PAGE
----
Time for a Renaissance in Wildlife Protection

"Safeguarding wildlife must be a top priority for both the Obama administration and the new Congress. We need to start recovering species, not simply slowing their extinction."

11-13-2008 // Aislinn Maestas

Statement by John Kostyack
Executive Director of Wildlife Conservation and Global Warming
National Wildlife Federation

WASHINGTON, DC -- "It is time for a renaissance in wildlife protection in America. For too long, our threatened and endangered species have been allowed to slip further toward extinction. We must rollback the rollbacks, mend the holes in the safety net, and restore to health the array of plants, fish and wildlife that define our nation's natural heritage.

"In addition to repairing the damage done to laws meant to prevent extinctions, we must get ahead of the extinction curve. We need to address the climate crisis, restore scientific integrity to our agencies, and invest in a new era of conservation for wildlife and ecosystems.

"For the last eight years, the Endangered Species Act has been a target for attack. Funding has been slashed, protections have been denied, science has been ignored, and responsibilities have been avoided. There is no time to spare in getting our conservation priorities back on track.

"Safeguarding wildlife must be a top priority for both the Obama administration and the new Congress. We need to start recovering species, not simply slowing their extinction. We should protect entire ecosystems, encourage partnerships, and give wildlife agencies the resources they need to succeed. What's good for wildlife ultimately is good for our communities that depend on healthy forests, rivers, wetlands and other natural systems.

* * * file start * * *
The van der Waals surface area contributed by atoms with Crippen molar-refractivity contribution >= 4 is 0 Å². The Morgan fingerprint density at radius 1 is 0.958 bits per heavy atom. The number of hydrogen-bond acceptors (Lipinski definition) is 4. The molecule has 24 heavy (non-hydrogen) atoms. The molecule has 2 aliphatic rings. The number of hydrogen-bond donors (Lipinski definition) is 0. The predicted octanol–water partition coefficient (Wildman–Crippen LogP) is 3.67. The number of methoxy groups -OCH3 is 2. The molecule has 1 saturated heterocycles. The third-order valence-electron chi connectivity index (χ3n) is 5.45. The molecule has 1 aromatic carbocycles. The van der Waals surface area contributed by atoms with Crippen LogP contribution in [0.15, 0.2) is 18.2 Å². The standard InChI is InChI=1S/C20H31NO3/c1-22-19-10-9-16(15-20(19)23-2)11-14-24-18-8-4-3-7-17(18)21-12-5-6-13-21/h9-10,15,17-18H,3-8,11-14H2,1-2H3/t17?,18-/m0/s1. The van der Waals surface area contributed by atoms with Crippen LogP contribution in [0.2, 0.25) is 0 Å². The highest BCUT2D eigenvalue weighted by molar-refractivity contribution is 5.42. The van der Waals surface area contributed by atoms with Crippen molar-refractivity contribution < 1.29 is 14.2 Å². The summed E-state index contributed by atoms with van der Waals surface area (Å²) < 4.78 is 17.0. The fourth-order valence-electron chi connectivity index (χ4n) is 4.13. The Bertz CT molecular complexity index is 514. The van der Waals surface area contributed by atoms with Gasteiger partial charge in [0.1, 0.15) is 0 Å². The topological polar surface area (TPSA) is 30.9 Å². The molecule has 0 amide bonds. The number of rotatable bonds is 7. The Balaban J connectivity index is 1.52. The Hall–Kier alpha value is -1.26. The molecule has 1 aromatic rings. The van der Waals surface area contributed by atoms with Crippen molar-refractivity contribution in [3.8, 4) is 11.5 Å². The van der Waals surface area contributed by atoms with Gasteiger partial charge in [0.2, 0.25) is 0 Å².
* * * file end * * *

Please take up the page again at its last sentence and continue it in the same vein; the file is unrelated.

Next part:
"The elephant in the room must not be ignored any longer. Global warming is already having an impact on wildlife. The U.S. Fish and Wildlife Service, National Marine Fisheries Service, and partners must quickly develop projections of how the future climate will affect critical habitats and integrate those projections into conservation plans and on-the-ground decisions. We need to update policies to ensure that state and federal agencies incorporate global warming science into their habitat conservation and management decisions. We can no longer assume that the climate of tomorrow will be the same as the climate of today."

The National Wildlife Federation is America's largest conservation organization inspiring Americans to protect wildlife for our children's future.

Contact: Aislinn Maestas, 202-797-6624, maestas@nwf.org

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